In order to get the very best result, use Tender Quick in the brine, brine overnight, ensure you have a good pellicle, cook/smoke at 200°F - 93°C and do not let the salmon go above 145°F - 63°C at any time.  Any deviation will result in a less than desired result.


When I smoke / cook salmon, the salmon is placed in a cold smoker (Cookshack 066) set at 200°.  The 200° temperature setting ensures the wood begins to smoke as the smoker begins to warm.   When the fish internal temp reaches 140°, (usually within 45 minutes) the smoker automatically goes to a 140° hold temperature.  During this time, the carryover temp will take the fish to 145° for the desired 30-minute rest.

That’s it. Any questions just ask. Have fun and enjoy.


                                         Mr.T's Hot Smoked Salmon


                                                                  Salmon Thawed


                                                                 Sliced in Half




                                                                   Cut Into Sections




                                                                            In Brine




                                                 Air dried until pellicle formed




                                                                     In Smoker




                                                              Ready for Packaging








Edited by Mr T 59874 - 4/26/15 at 10:29am
post #2 of 78

That's a pretty impressive photo tutorial. Thanks for sharing. The pic from the boat is great, also. Beautiful scenery.


How much salmon by weight will the quantities in the brine recipe handle? Is that the amount you used for the fish you smoked here?



post #3 of 78
Thread Starter 

Thanks dsl,  The recipe will be plenty for a 2 pound fillet.  I doubled the recipe for the amount of fish here.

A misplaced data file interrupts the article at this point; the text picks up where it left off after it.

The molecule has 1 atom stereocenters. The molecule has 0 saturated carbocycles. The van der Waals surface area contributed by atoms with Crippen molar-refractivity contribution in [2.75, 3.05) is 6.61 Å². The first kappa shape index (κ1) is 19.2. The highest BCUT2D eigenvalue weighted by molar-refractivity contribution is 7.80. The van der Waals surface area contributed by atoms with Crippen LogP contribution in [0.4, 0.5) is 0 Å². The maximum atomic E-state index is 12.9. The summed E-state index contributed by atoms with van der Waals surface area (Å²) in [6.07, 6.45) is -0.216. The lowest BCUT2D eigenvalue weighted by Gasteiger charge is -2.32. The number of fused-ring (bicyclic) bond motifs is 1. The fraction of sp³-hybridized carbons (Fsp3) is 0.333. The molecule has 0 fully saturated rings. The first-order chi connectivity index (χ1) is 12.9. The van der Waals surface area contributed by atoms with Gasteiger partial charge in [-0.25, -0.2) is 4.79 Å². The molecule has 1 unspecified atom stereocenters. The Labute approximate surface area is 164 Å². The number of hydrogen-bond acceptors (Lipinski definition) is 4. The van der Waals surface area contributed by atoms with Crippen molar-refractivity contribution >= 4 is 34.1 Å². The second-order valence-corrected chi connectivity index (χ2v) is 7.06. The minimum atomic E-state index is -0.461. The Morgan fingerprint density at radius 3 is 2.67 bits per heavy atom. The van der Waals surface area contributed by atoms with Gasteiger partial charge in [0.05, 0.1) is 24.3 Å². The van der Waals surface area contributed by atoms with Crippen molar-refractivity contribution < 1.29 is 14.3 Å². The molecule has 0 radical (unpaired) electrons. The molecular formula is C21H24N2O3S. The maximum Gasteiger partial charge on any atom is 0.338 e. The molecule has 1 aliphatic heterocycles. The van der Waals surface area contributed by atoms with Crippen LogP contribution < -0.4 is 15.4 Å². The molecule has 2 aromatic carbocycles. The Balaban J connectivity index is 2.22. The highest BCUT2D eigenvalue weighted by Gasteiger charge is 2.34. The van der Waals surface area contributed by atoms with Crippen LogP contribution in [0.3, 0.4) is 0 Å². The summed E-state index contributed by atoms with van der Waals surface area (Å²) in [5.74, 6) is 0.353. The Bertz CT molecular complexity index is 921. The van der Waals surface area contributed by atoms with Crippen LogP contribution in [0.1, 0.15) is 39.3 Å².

post #4 of 78
Great into! I'm not lucky enough to be able to catch salmon in ny, but that looks amazing!!!
post #5 of 78

That looks absolutely amazing! Thanks for the recipe and the tutorial! I've copied it and will be giving it a try soon.


Smokeater207...I don't know where Northport is but I caught lots of salmon near Watertown!

post #6 of 78

Mr. T - I assume that when you're finished you vacuum pack and refrigerate or freeze it. How long will it keep?

post #7 of 78

You mentioned your Great Looking Salmon is best as a snack food or in a Dip/Spread...I would like to offer 2 of my favorite Salmon Spread Recipes since you shared your Brine...Thank You


Give this a try....Good stuff!...JJ


Gingered Smoked Salmon Spread


1Lb Cream Cheese...Room Temp

1/2C Mayonnaise

1/4C Sour Cream

1Tbs Soy Sauce

1tsp Hot Sauce...Sriracha (Asian) or other

1/4tsp Black Pepper

1Lb Smoked Salmon...or other Smoked Fish, Flaked

1/4C Chopped Crystalized Ginger

1/4C Chopped Scallion


Process the first 6 ingredients until smooth...


For Fine Spread...add remaining and Pulse to desire consistency...


For Chunky Spread...Fold in remaining with a spatula...


For a Change of Pace!


Substitute... Ginger and Scallons with...

1/4C Chopped Fresh Dill

2T Chopped Capers

2T Chopped Fresh Chives